The Human Genome Project (HGP) was one of the great feats of exploration in history – an inward voyage of discovery rather than an outward exploration of the planet or the cosmos; an international research effort to sequence and map all of the genes – together known as the genome – of members of our species, Homo sapiens. Completed in April 2003, the HGP gave us the ability, for the first time, to read nature’s complete genetic blueprint for building a human being.
…it is possible that the first DNA came to the world from outside and then evolved. Whether you want to bring up religious arguments, I think that’s fine, too. They can all in a way fit into the same arguments. You could say the first DNA was seeded by God. Or you can say it came from an extraterrestrial source? Who knows?
When we started sequencing the genome, the prediction was that there would be 100,000 human genes. That prediction was based largely on the few genes that had been sequenced. Their size was around 30,000 base pairs.
Since the human genome was 3 billion base pairs, just doing the math, it seemed that if the average gene was 30,000 base pairs, then there would be 100,000 genes (in a human). I think that is sort of a simplistic view of where that 100,000 number came from.
Of the things that had been sequenced at the time, a worm was being sequenced and it looked like 20,000 genes in it. So, it seemed reasonable – maybe it was part of our arrogance – that we thought there should be 100,000 human genes.
But in the end, when we sequenced the human genome, it turned out to be – and it’s still a debatable point actually how many genes there are (in humans) – but there are maybe something like 22,000 human genes.
The difference is not the number of genes, but the complexity of the genes that has more to do with the complexity of the organism.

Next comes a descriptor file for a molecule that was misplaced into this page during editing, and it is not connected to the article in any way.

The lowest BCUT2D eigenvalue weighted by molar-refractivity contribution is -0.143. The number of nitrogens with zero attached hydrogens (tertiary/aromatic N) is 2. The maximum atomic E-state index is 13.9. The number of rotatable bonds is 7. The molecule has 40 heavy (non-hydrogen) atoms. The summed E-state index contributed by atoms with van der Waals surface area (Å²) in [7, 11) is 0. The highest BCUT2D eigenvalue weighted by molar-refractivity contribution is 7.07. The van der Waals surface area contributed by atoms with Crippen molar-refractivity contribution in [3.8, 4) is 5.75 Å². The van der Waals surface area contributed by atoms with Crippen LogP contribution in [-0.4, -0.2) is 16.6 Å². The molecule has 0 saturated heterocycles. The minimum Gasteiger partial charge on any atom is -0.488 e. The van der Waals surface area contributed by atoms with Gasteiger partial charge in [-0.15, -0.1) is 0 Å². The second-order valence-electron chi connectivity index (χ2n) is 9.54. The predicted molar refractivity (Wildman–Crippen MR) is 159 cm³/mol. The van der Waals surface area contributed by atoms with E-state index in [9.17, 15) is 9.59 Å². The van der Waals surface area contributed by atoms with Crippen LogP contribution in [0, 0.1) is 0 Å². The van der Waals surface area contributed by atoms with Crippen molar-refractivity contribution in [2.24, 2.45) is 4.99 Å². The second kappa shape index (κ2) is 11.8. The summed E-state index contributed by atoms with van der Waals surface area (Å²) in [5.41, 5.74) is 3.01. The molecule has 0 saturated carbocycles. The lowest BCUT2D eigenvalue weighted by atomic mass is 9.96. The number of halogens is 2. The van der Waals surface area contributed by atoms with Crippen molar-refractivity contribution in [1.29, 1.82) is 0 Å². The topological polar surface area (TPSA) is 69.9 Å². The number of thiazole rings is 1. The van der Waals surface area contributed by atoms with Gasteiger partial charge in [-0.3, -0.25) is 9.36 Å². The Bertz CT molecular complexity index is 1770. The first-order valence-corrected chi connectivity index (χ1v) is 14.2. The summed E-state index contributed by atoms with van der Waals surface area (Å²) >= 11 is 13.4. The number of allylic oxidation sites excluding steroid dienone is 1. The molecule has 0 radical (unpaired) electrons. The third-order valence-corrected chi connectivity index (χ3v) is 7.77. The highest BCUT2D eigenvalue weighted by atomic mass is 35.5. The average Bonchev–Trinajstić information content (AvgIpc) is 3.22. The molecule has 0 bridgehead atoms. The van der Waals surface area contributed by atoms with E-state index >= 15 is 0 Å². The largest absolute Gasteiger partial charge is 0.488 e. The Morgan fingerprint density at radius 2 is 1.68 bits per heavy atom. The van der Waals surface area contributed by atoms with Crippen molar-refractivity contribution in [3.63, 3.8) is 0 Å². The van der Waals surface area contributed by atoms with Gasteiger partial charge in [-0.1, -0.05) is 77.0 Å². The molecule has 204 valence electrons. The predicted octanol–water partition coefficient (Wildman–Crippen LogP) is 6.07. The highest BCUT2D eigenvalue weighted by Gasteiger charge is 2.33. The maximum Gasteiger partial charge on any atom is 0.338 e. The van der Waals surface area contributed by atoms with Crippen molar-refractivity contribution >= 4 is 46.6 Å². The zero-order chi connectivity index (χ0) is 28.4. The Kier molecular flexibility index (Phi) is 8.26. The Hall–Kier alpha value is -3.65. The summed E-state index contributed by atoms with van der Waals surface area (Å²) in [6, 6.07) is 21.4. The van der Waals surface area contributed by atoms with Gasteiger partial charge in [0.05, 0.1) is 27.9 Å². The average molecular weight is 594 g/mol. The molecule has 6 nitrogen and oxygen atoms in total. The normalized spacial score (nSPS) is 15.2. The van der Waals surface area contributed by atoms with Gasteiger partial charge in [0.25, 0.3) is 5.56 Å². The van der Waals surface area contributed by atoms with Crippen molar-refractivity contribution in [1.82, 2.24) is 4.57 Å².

In human genes, one gene tends to make multiple proteins, whereas a lot of things like the worm it’s one gene makes one protein. Our human genes make at least two proteins on average. Some genes make many, many proteins. It’s called ‘differential splicing’ and it’s a way of mixing and matching parts within that gene to make a different protein for a different function. So human genes get more complexity out of the genes that we have than something like a worm.
Long stretches of DNA previously dismissed as “junk” are in fact crucial to the way our genome works, an international team of researchers said…
It is the most significant shift in scientists’ understanding of the way our DNA operates since the sequencing of the human genome in 2000, when it was discovered that our bodies are built and controlled by far fewer genes than expected. Now the next generation of geneticists have updated that picture.
The results of the international Encode project will have a huge impact for geneticists trying to work out how genes operate. The findings will also provide new leads for scientists looking for treatments for conditions such as heart disease, diabetes and Crohn’s disease that have their roots partly in glitches in the DNA. Until now, the focus had largely been on looking for errors within genes themselves, but the Encode research will help guide the hunt for problem areas that lie elsewhere in our DNA sequence.